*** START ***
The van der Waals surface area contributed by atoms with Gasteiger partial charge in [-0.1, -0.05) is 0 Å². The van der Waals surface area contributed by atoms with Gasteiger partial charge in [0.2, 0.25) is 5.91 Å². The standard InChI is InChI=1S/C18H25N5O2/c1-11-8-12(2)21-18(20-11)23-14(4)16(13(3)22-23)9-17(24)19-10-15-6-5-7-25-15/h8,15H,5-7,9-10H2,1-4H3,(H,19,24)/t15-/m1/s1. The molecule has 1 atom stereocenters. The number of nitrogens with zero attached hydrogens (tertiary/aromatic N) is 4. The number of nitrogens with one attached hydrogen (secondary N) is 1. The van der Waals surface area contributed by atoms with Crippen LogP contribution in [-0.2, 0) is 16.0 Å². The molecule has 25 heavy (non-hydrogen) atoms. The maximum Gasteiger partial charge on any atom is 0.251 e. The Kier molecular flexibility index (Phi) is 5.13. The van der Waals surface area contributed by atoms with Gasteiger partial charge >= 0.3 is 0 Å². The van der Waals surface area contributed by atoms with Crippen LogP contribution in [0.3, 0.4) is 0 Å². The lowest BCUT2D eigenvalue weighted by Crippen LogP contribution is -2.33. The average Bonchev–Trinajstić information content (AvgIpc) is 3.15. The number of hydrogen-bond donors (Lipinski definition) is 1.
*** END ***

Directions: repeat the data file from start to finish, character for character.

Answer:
The van der Waals surface area contributed by atoms with Gasteiger partial charge in [-0.1, -0.05) is 0 Å². The van der Waals surface area contributed by atoms with Gasteiger partial charge in [0.2, 0.25) is 5.91 Å². The standard InChI is InChI=1S/C18H25N5O2/c1-11-8-12(2)21-18(20-11)23-14(4)16(13(3)22-23)9-17(24)19-10-15-6-5-7-25-15/h8,15H,5-7,9-10H2,1-4H3,(H,19,24)/t15-/m1/s1. The molecule has 1 atom stereocenters. The number of nitrogens with zero attached hydrogens (tertiary/aromatic N) is 4. The number of nitrogens with one attached hydrogen (secondary N) is 1. The van der Waals surface area contributed by atoms with Crippen LogP contribution in [-0.2, 0) is 16.0 Å². The molecule has 25 heavy (non-hydrogen) atoms. The maximum Gasteiger partial charge on any atom is 0.251 e. The Kier molecular flexibility index (Phi) is 5.13. The van der Waals surface area contributed by atoms with Gasteiger partial charge >= 0.3 is 0 Å². The van der Waals surface area contributed by atoms with Crippen LogP contribution in [0.3, 0.4) is 0 Å². The lowest BCUT2D eigenvalue weighted by Crippen LogP contribution is -2.33. The average Bonchev–Trinajstić information content (AvgIpc) is 3.15. The number of hydrogen-bond donors (Lipinski definition) is 1.